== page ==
Updated: Mar 23, 2022
It is, of course, impossible to fully encapsulate all the aspects of a nation or culture in a single podcast, especially in regards to a large society like Ethiopia with a complex history and made up of many different peoples. This is not really the focus of my podcast, I am more interested in personal experiences and perspectives, which by their nature are subjective.
That being said, understanding a bit about the context and background of where a person comes from can help to better understand their experiences and perspectives, particularly in relation to their experience as a migrant in Tasmania. One of my aims with the podcast is to at least get people a bit interested in maybe finding out more about some of the cultures my interviewees come from. I thought I would use this blog to perhaps offer a bit more detail and context for those who want to know and understand more.
I thought this was particularly true for Ethiopia, which, like many countries in Africa, the average Australian knows relatively little about. As a result, we tend to regard the Ethiopian migrant community as a monolith ( this is not unique to Ethiopia I should hasten to add ), when in fact it's a diverse community of people who, as Nizam mentions in the podcast, are demarcated by ethnicity, religion and political affiliation.
Nizam belongs to the Oromo people, not the dominant ethnicity in Ethiopia, but nevertheless a major group who are also well represented in Tasmania. The Oromos have their own language and traditions and are predominantly Muslim. Ethiopia has very long connections with all the Abrahamic religions with Orthodox Christian, Jewish and Muslim communities established since ancient times, though the dominant culture tends to be that of the Amharic-speaking people, who are predominantly Orthodox Christians.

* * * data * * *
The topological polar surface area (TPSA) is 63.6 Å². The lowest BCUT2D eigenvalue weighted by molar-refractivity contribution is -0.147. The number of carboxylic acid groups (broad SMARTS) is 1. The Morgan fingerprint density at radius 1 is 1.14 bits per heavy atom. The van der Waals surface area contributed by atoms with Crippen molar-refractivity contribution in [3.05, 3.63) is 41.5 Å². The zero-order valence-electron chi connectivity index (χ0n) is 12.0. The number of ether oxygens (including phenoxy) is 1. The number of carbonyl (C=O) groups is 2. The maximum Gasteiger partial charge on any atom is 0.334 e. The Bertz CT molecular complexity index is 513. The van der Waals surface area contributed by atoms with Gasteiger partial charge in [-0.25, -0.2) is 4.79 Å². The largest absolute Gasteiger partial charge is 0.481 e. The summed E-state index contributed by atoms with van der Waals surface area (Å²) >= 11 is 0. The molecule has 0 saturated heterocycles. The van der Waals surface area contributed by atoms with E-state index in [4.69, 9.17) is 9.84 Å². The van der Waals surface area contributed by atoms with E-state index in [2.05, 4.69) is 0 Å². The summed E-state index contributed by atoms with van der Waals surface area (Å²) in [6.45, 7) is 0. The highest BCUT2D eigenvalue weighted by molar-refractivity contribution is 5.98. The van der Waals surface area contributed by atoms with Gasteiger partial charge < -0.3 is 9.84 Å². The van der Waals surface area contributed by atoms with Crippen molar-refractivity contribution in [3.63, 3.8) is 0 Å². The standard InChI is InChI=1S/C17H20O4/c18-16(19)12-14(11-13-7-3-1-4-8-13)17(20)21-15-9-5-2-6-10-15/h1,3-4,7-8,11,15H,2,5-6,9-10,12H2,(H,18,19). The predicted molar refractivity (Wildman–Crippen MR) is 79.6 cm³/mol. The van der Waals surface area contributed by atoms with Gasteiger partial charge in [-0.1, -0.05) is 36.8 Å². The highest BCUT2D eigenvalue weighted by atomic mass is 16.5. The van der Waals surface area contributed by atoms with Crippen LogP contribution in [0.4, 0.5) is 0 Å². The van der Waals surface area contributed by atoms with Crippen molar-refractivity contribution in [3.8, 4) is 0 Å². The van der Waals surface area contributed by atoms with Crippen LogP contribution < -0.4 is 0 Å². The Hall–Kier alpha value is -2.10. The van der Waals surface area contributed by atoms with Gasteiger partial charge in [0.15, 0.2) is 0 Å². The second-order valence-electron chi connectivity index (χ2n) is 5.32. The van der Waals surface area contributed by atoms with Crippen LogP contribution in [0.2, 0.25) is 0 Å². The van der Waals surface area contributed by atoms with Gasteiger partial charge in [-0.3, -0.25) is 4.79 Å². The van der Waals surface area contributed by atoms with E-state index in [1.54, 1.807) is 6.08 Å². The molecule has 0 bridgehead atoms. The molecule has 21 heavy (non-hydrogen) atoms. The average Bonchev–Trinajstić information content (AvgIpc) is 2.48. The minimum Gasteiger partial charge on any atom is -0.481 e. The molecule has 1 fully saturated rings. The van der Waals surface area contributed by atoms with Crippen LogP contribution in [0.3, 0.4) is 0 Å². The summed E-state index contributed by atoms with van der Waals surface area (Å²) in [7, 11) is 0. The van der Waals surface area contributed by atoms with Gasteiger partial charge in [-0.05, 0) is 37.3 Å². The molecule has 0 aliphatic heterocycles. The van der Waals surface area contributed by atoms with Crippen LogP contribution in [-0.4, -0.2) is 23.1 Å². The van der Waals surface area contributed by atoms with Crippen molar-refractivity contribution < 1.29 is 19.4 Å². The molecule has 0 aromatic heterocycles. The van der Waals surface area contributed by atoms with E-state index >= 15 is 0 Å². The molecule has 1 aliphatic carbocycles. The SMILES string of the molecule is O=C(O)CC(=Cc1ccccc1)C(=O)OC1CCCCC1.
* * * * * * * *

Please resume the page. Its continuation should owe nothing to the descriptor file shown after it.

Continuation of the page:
For an overview, and bear in mind that some of the exact figures are disputed - Religion in Ethiopia - Wikipedia Ethiopian Religions - Christianity, Islam, Judaism & Paganism (ethiopiantreasures.co.uk)
I guess my take away is - don't assume an Ethiopian's religious affiliation !
One thing that does seem to be pretty common across the different groups is the rural lifestyle - the overwhelming majority of Ethiopians live off the land, and Nizam paints a really nice picture of the typical daily routine as a child growing up in a rural area - tending animals, ploughing the fields etc. The type of experience that would be common in hand-to-mouth agricultural communities across the world. In fact, Nizam's description reminded me a bit of a similar account I heard in another episode of peasant life in a Transylvanian village in the 1950s.
It also brought home the importance of education in Nizam's life that broke the cycle of every family member working on the farm generation after generation, and, ultimately ended up doing a Ph.d in Tasmania. Again, I connected this a bit with Teodor's story from Romania of his father's recognition of the impact a good education would have on his son's future. Similarly, Nizam describes nicely how his father noticed the effect of education from important visitors who came to their area.
It sometimes feels like you we forget the value of education here in Tasmania or just don't value it as much and I feel like these kind of stories reveal how many migrants from less fortunate countries than Australia have built themselves up.